This well-recognized and much-loved passage from Paul’s letter to the Corinthians is probably among the most often misunderstood and misused Christian Scriptures. Found in greeting cards or read at weddings, this passage has become associated with a noble and sincere love between a man and a woman. This description of the way of love is intended to capture a couple’s heart and thus lead them toward lifelong commitment. But did you know that Paul probably never considered a marriage ceremony or vow when he penned these words? Understanding the use of the Greek word agape (ah-GAH-pey), which is the word Paul uses for love in this passage, and appreciating the context in which one was to love are essential to understanding Paul’s intent. It is critical to understand how the apostle Paul understood the word love in order to appreciate the true essence of this passage.
How does Paul define love?
One critical reason for the misuse of this passage lies with the English word for love, which can function as a verb (“I love you so much”) and as an abstract noun (“love is so confusing”). As a noun it is an abstract concept that encompasses a range of feelings between the warm thoughts of endearment to the passions of sexual desire. As an English verb, there is no distinction between loving pizza, loving a household pet, and loving God. For Paul, love (agape) has a single meaning, which is defined as “putting the needs of others ahead on one’s own.” It was at the heart of the Christian experience; it shaped the Christian’s understanding of God’s own character and it was the chief expression one Christian would use toward a fellow believer and the world.
In Paul’s description of love, he leaves no room for it to be anything less than attending to the needs of others. The gifts of the Spirit, as useful as they were for the gathered community, were meaningless when performed for personal glory or selfish ambition. Paul’s description of the character of love begins by his mentioning two positive attributes: patience and kindness. Paul follows that by contrasting love to negative attributes; he argues that it is not “envious or boastful or arrogant or rude. It does not insist on its own way; it is not irritable or resentful” (1Cor 13:4-5). In the end, Paul states positively that love “rejoices in the truth. It bears all things, believes all things, hopes all things, endures all things” (1Cor 13:6-7). Paul makes it clear that love begins when someone else’s need supersedes one’s own.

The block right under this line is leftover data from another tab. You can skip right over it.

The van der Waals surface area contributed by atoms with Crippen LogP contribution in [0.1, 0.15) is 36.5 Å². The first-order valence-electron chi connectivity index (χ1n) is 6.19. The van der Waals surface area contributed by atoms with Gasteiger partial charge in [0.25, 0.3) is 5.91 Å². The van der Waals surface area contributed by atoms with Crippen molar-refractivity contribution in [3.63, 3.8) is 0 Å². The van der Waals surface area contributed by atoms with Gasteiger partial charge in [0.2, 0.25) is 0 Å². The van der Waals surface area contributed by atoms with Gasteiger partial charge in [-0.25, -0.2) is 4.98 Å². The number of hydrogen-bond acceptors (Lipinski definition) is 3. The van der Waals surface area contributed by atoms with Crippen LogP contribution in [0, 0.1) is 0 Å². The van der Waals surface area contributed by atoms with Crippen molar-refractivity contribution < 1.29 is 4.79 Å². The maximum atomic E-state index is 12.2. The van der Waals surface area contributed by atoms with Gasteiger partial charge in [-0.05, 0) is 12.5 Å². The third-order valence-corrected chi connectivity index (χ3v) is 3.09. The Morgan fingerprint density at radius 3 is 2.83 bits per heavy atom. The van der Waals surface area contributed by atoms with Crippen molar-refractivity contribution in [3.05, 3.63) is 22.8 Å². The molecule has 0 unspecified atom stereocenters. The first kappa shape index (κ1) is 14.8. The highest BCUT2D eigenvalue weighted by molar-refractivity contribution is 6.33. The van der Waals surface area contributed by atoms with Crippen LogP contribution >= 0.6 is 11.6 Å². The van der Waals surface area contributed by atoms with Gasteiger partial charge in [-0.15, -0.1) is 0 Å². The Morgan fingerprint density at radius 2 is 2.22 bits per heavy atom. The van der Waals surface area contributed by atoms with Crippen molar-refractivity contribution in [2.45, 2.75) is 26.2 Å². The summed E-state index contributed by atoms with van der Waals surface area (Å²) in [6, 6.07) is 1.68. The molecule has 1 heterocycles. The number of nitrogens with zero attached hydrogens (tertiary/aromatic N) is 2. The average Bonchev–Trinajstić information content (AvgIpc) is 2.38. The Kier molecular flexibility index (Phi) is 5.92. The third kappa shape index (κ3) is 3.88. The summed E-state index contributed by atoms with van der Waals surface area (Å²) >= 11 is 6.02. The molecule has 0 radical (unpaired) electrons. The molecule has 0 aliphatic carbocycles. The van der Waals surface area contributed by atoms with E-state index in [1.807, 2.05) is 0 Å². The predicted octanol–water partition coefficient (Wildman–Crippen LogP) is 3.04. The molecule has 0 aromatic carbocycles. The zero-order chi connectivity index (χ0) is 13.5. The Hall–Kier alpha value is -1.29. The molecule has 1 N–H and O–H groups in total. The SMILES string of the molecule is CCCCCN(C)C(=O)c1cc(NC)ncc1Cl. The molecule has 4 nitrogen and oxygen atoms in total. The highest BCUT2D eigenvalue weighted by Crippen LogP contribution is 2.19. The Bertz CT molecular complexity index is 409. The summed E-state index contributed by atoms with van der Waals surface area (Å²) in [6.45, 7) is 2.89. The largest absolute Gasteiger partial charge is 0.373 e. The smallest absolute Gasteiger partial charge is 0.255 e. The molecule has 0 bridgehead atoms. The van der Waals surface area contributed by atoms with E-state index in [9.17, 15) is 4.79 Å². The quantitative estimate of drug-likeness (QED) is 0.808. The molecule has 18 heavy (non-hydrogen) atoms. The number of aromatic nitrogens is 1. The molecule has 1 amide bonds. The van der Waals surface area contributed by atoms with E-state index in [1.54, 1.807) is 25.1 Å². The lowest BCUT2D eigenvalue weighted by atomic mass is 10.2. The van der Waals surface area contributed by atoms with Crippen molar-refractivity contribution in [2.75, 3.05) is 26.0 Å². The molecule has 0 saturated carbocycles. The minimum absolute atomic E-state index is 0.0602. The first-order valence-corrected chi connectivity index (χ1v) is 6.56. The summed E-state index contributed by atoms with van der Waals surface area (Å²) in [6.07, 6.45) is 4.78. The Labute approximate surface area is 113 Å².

Paul establishes the necessity of love in his opening paragraph (1Cor 13:1-3 Paul then follows this (1Cor 13:4-7) with a description of the character of love. Finally, Paul ends with the permanence of love and establishes agape love as a mark of true Christianity by asserting, “the greatest of these is love” (1Cor 13:13). Immediately following (1Cor 14:1), Paul literally challenges the Corinthians to “pursue love;” to put others’ needs before their own.
What is a practical application of love for Paul?
Marriage is a good context to practice pursuing the needs of others before considering one’s own; however, this was not at the fore front of Paul’s thinking. For Paul, the application of this kind of love happened in the daily interactions between the Corinthians in the church gathering and in relationship to those on the outside (which he addresses earlier in the epistle). It defines the character of God himself and therefore needs to define our character. This love then informs every relationship a believer has in the church, at home, at work, at play. Paul echoes this sentiment in Phil 2:1-11, where he calls on the church to do nothing out of selfish motivation but instead humbly consider others before oneself.
In 1Cor 13:1-13, Paul was addressing the use of gifts when the church assembled. This chapter falls between chapters 12 and 14, where Paul addresses “the gifts of the Spirit.” The individual expression of gifts or talents had created interpersonal conflicts in the church body, and the Corinthian believers had begun to individualize worship at the expense of the corporate gathering. They were fascinated with glossolalia, the Spirit’s gift of “speaking in tongues” (speaking in dialects unknown to the assembly. Paul acknowledges the usefulness of the gifts in the opening verses starting with the tongues, prophecy, and ending with giving to the poor, but he is quick to note that when done without love they are empty. Paul hoped to demonstrate that the Corinthian church (which was full of division and strife) could change and be a substantially better place if members chose the path of love.
- Barclay, William. The Daily Study Bible Series: The Letters to the Corinthians. Louisville: John Knox Press, 1975.
- Hawthorne, Gerald F., Ralph P. Martin, and Daniel G. Reid, eds. Dictionary of Paul and His Letters. Downers Grove: IVP Academic, 1995.
- Fee, Gordon. New International Commentary on the New Testament: The First Epistle to the Corinthians. Grand Rapids: Eerdmans, 1987.